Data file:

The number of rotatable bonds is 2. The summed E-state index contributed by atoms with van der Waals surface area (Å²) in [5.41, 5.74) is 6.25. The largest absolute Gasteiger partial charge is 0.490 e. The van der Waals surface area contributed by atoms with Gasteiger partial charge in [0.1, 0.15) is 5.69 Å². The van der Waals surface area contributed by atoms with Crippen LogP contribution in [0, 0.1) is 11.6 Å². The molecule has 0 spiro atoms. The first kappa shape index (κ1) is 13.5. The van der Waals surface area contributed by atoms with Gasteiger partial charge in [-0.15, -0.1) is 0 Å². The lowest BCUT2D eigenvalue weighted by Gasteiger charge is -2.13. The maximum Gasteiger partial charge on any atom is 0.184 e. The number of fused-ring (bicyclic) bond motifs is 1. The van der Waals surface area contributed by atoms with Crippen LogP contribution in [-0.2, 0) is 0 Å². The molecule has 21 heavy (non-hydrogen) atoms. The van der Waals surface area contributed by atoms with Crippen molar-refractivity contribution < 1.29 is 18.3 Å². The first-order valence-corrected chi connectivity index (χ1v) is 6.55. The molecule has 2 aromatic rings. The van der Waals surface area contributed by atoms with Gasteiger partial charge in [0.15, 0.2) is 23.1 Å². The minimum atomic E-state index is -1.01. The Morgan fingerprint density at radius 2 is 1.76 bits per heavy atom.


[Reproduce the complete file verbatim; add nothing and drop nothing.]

The number of rotatable bonds is 2. The summed E-state index contributed by atoms with van der Waals surface area (Å²) in [5.41, 5.74) is 6.25. The largest absolute Gasteiger partial charge is 0.490 e. The van der Waals surface area contributed by atoms with Gasteiger partial charge in [0.1, 0.15) is 5.69 Å². The van der Waals surface area contributed by atoms with Crippen LogP contribution in [0, 0.1) is 11.6 Å². The molecule has 0 spiro atoms. The first kappa shape index (κ1) is 13.5. The van der Waals surface area contributed by atoms with Gasteiger partial charge in [-0.15, -0.1) is 0 Å². The lowest BCUT2D eigenvalue weighted by Gasteiger charge is -2.13. The maximum Gasteiger partial charge on any atom is 0.184 e. The number of fused-ring (bicyclic) bond motifs is 1. The van der Waals surface area contributed by atoms with Crippen LogP contribution in [-0.2, 0) is 0 Å². The molecule has 21 heavy (non-hydrogen) atoms. The van der Waals surface area contributed by atoms with Crippen molar-refractivity contribution < 1.29 is 18.3 Å². The first-order valence-corrected chi connectivity index (χ1v) is 6.55. The molecule has 2 aromatic rings. The van der Waals surface area contributed by atoms with Gasteiger partial charge in [0.15, 0.2) is 23.1 Å². The minimum atomic E-state index is -1.01. The Morgan fingerprint density at radius 2 is 1.76 bits per heavy atom.